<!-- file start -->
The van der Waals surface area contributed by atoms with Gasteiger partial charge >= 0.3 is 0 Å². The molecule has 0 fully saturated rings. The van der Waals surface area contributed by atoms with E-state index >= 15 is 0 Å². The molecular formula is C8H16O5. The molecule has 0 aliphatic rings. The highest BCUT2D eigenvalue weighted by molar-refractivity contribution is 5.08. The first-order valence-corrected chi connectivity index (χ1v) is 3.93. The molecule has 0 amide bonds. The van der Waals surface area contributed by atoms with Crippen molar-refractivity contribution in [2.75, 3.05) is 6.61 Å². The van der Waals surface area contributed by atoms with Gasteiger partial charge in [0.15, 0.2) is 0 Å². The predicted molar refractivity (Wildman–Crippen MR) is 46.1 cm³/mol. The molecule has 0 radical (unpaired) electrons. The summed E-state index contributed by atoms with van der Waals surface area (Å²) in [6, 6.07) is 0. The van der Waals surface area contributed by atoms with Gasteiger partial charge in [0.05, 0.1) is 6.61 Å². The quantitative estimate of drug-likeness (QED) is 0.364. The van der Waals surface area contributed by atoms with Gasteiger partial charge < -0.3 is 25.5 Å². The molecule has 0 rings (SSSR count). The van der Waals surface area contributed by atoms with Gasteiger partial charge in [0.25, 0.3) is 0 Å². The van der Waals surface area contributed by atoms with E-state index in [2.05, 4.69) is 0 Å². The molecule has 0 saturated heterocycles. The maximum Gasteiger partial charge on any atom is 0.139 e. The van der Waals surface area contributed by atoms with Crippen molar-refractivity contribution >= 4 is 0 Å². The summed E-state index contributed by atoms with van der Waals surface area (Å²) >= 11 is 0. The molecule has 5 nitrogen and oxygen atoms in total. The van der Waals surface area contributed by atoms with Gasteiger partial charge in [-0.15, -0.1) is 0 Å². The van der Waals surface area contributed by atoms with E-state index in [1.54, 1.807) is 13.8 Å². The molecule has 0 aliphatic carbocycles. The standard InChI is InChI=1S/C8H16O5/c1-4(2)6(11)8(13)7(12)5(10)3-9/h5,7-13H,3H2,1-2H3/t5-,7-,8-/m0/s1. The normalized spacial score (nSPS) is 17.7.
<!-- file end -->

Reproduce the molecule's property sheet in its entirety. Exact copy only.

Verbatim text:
The van der Waals surface area contributed by atoms with Gasteiger partial charge >= 0.3 is 0 Å². The molecule has 0 fully saturated rings. The van der Waals surface area contributed by atoms with E-state index >= 15 is 0 Å². The molecular formula is C8H16O5. The molecule has 0 aliphatic rings. The highest BCUT2D eigenvalue weighted by molar-refractivity contribution is 5.08. The first-order valence-corrected chi connectivity index (χ1v) is 3.93. The molecule has 0 amide bonds. The van der Waals surface area contributed by atoms with Crippen molar-refractivity contribution in [2.75, 3.05) is 6.61 Å². The van der Waals surface area contributed by atoms with Gasteiger partial charge in [0.15, 0.2) is 0 Å². The predicted molar refractivity (Wildman–Crippen MR) is 46.1 cm³/mol. The molecule has 0 radical (unpaired) electrons. The summed E-state index contributed by atoms with van der Waals surface area (Å²) in [6, 6.07) is 0. The van der Waals surface area contributed by atoms with Gasteiger partial charge in [0.05, 0.1) is 6.61 Å². The quantitative estimate of drug-likeness (QED) is 0.364. The van der Waals surface area contributed by atoms with Gasteiger partial charge < -0.3 is 25.5 Å². The molecule has 0 rings (SSSR count). The van der Waals surface area contributed by atoms with Gasteiger partial charge in [0.25, 0.3) is 0 Å². The van der Waals surface area contributed by atoms with E-state index in [2.05, 4.69) is 0 Å². The molecule has 0 saturated heterocycles. The maximum Gasteiger partial charge on any atom is 0.139 e. The van der Waals surface area contributed by atoms with Crippen molar-refractivity contribution >= 4 is 0 Å². The summed E-state index contributed by atoms with van der Waals surface area (Å²) >= 11 is 0. The molecule has 5 nitrogen and oxygen atoms in total. The van der Waals surface area contributed by atoms with Gasteiger partial charge in [-0.15, -0.1) is 0 Å². The van der Waals surface area contributed by atoms with E-state index in [1.54, 1.807) is 13.8 Å². The molecule has 0 aliphatic carbocycles. The standard InChI is InChI=1S/C8H16O5/c1-4(2)6(11)8(13)7(12)5(10)3-9/h5,7-13H,3H2,1-2H3/t5-,7-,8-/m0/s1. The normalized spacial score (nSPS) is 17.7.